I ranted earlier about the western “exoticiation” of everything “black” and the consequent blindness (including my own) to differences within Africa.
One area where this has manifested itself very clearly is the creation of the stereotype of the “African woman”. In the western collective imagination a woman from any part of Sub-Saharan Africa is one of two types. She is either a physically and mentally imposing matriarch, the “Mama Africa”,* or an oversexualised semi-wild creature, who I will call the “Josephine Baker” for short.
I will rant on this occasion about Mama Africa, and return later to Josephine Baker.
Based on my limited experience of spending in total just over half a year in two Sub-Saharan African countries, I would tentatively suggest that there is some truth to the Mama Africa stereotype.
Taking as a starting point the undeniable fact that due to structural sexism there are not many women who have managed to make their mark on the world stage to begin with, the European ones are likely to be somehow still soft and “feminine”, no matter how “tough” the job, situation or decision. This is for example how Angela Merkel or Christine Lagarde come across. Even Margaret Thatcher would fall into this category, as would Finland’s own Tarja Halonen.
This is not the image the impressive African women have. They are more like Wangari Maathai, Ellen Johnson-Sirleaf, Fatou Bensouda or Ngozi Okonjo-Iweala. It is hard to pinpoint the difference, but these women appear to have an aura that their northern counterparts lack. It is not just because they are physically more imposing (partially undoubtedly due to their wardrobes – it takes bucketloads of charisma to pull those outfits off, and they always do), but you will have no trouble imagining them taking charge. Of a situation, of a family, of a country. European women have to battle much harder to achieve that appearance that instinctively invites confidence.
The other thing is that, on a continent many parts of which suffer from more sexism than most of Europe, it was easy to come up with several examples of such impressive women who have put their stamp on the world. So with the same or lesser opportunities, African women seem to be better at achieving positions of power.
There has been no shortage of examples of Mama Africas here in Namibia. I do not want to belittle the problems arising from sexism that this country is still facing (such as high levels of gender-based violence, traditional roles, lack of educational opportunities etc.), but you see powerful women everywhere. They are on boards of companies and they run government ministries. Admittedly I have also met women, like a young university student who told us that she hated studying and really just wanted to marry and become a housewife,** who do not fit the stereotype of Mama Africa, but there are enough Mama Africas (to varying degrees of course) for me to notice it. The first among equals is Libertina Amathila, whose memoir I am currently reading. She is an inspirational figure for Namibian as well as other ladies.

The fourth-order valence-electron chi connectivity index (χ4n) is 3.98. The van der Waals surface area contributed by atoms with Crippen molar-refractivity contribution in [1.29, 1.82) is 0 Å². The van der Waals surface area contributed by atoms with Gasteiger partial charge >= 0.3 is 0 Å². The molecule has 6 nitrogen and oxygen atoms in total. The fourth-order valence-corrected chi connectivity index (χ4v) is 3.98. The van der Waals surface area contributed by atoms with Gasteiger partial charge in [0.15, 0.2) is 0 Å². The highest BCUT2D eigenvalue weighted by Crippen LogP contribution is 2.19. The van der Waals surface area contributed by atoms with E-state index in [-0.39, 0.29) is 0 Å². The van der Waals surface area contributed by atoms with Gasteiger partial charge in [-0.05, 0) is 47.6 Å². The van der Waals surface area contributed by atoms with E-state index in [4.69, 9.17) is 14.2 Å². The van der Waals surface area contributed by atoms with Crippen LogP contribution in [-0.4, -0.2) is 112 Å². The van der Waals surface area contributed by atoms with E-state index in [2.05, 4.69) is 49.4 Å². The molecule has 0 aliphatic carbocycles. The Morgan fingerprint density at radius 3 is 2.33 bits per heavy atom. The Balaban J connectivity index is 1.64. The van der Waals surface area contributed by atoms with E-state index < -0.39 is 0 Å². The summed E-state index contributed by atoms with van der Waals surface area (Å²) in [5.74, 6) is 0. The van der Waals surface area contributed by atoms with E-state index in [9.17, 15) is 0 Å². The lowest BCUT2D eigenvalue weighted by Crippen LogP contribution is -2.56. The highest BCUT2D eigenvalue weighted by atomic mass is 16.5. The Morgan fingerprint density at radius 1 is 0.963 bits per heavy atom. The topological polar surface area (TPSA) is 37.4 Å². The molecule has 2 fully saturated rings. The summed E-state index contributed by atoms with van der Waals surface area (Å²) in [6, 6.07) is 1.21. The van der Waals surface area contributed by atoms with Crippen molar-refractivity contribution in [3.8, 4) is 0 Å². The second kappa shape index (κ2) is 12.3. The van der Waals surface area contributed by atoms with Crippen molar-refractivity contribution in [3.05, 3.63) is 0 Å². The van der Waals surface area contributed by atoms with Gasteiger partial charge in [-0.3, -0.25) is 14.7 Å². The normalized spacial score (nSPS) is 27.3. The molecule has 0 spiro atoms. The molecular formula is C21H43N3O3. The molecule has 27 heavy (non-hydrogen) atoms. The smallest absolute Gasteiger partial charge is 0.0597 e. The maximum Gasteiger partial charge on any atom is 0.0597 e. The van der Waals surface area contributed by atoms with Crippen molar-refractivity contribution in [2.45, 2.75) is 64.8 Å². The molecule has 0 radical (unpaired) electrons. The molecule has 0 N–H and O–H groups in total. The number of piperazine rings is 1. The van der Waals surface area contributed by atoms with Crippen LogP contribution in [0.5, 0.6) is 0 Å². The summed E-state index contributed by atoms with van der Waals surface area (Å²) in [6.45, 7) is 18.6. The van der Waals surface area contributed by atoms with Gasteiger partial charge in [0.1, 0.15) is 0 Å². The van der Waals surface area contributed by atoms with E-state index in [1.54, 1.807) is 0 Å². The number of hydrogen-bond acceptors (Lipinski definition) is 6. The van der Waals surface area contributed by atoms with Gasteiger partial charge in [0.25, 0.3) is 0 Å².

I have been racking my brain over the past few months to try to understand why this is. I’d love to be able to export some of that back to Europe, as the sisterhood could and should learn from best practice everywhere. I don’t want to make any facile and racist assumptions that these women have been molded by their difficult childhoods, since in most cases I know nothing of their childhoods, which may have been overwhelmed by privilege and love. Probably they have been on very different journeys and would have different stories to tell. But something about the way capable, bright African women are brought up, or educated, appears to create confident, all-imposing Mama Africas that rock the world.
*I hope nobody takes this as an offensive term, it is certainly intended with the utmost respect. I got the idea for it recently when reading a book called Mama Namibia by Mari Serebrov.
**In a weird way this young lady exemplified a positive development from a feminist viewpoint. It really should be for everyone to decide on their own dreams, and (a) this means that wanting to be a housewife is a permissible future plan, and (b) it is a plan that should be available to women in Windhoek just like it is in Geneva.